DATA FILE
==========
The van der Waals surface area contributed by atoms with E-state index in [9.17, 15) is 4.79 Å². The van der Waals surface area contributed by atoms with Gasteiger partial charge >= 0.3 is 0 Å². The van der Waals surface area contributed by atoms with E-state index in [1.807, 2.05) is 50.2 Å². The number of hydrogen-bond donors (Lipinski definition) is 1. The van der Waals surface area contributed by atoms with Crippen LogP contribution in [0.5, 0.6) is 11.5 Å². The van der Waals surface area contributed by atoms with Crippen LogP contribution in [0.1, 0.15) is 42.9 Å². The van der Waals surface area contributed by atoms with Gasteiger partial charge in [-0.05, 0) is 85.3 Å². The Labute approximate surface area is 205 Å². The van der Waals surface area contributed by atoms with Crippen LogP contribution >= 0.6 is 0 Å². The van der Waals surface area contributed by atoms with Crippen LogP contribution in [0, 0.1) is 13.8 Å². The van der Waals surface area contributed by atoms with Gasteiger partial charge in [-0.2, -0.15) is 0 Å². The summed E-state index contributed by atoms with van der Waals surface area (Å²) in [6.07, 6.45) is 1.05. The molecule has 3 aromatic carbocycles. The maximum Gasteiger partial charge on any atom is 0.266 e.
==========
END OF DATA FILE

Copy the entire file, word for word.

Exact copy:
The van der Waals surface area contributed by atoms with E-state index in [9.17, 15) is 4.79 Å². The van der Waals surface area contributed by atoms with Gasteiger partial charge >= 0.3 is 0 Å². The van der Waals surface area contributed by atoms with E-state index in [1.807, 2.05) is 50.2 Å². The number of hydrogen-bond donors (Lipinski definition) is 1. The van der Waals surface area contributed by atoms with Crippen LogP contribution in [0.5, 0.6) is 11.5 Å². The van der Waals surface area contributed by atoms with Crippen LogP contribution in [0.1, 0.15) is 42.9 Å². The van der Waals surface area contributed by atoms with Gasteiger partial charge in [-0.05, 0) is 85.3 Å². The Labute approximate surface area is 205 Å². The van der Waals surface area contributed by atoms with Crippen LogP contribution >= 0.6 is 0 Å². The van der Waals surface area contributed by atoms with Crippen LogP contribution in [0, 0.1) is 13.8 Å². The van der Waals surface area contributed by atoms with Gasteiger partial charge in [-0.2, -0.15) is 0 Å². The summed E-state index contributed by atoms with van der Waals surface area (Å²) in [6.07, 6.45) is 1.05. The molecule has 3 aromatic carbocycles. The maximum Gasteiger partial charge on any atom is 0.266 e.